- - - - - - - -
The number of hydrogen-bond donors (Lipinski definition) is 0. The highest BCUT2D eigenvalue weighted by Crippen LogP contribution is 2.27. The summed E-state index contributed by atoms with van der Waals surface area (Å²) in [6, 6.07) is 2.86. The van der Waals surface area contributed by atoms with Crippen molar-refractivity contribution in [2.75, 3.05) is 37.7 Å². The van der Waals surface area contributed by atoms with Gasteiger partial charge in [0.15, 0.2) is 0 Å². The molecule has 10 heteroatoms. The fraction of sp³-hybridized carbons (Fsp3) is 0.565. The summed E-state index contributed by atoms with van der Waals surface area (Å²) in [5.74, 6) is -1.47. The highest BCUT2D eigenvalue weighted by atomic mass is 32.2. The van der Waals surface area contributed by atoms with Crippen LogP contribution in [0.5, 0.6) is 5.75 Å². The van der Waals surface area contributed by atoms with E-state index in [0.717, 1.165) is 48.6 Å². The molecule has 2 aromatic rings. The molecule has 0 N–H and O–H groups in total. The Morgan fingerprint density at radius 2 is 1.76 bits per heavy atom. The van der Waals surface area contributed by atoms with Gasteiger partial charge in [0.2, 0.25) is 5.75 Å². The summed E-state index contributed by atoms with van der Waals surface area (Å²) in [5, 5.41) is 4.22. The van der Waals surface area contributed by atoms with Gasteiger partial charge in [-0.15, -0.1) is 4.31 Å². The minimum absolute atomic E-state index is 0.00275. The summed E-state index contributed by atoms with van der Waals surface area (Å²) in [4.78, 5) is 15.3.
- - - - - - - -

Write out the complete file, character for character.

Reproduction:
The number of hydrogen-bond donors (Lipinski definition) is 0. The highest BCUT2D eigenvalue weighted by Crippen LogP contribution is 2.27. The summed E-state index contributed by atoms with van der Waals surface area (Å²) in [6, 6.07) is 2.86. The van der Waals surface area contributed by atoms with Crippen molar-refractivity contribution in [2.75, 3.05) is 37.7 Å². The van der Waals surface area contributed by atoms with Gasteiger partial charge in [0.15, 0.2) is 0 Å². The molecule has 10 heteroatoms. The fraction of sp³-hybridized carbons (Fsp3) is 0.565. The summed E-state index contributed by atoms with van der Waals surface area (Å²) in [5.74, 6) is -1.47. The highest BCUT2D eigenvalue weighted by atomic mass is 32.2. The van der Waals surface area contributed by atoms with Crippen LogP contribution in [0.5, 0.6) is 5.75 Å². The van der Waals surface area contributed by atoms with E-state index in [0.717, 1.165) is 48.6 Å². The molecule has 2 aromatic rings. The molecule has 0 N–H and O–H groups in total. The Morgan fingerprint density at radius 2 is 1.76 bits per heavy atom. The van der Waals surface area contributed by atoms with Gasteiger partial charge in [0.2, 0.25) is 5.75 Å². The summed E-state index contributed by atoms with van der Waals surface area (Å²) in [5, 5.41) is 4.22. The van der Waals surface area contributed by atoms with Gasteiger partial charge in [-0.15, -0.1) is 4.31 Å². The minimum absolute atomic E-state index is 0.00275. The summed E-state index contributed by atoms with van der Waals surface area (Å²) in [4.78, 5) is 15.3.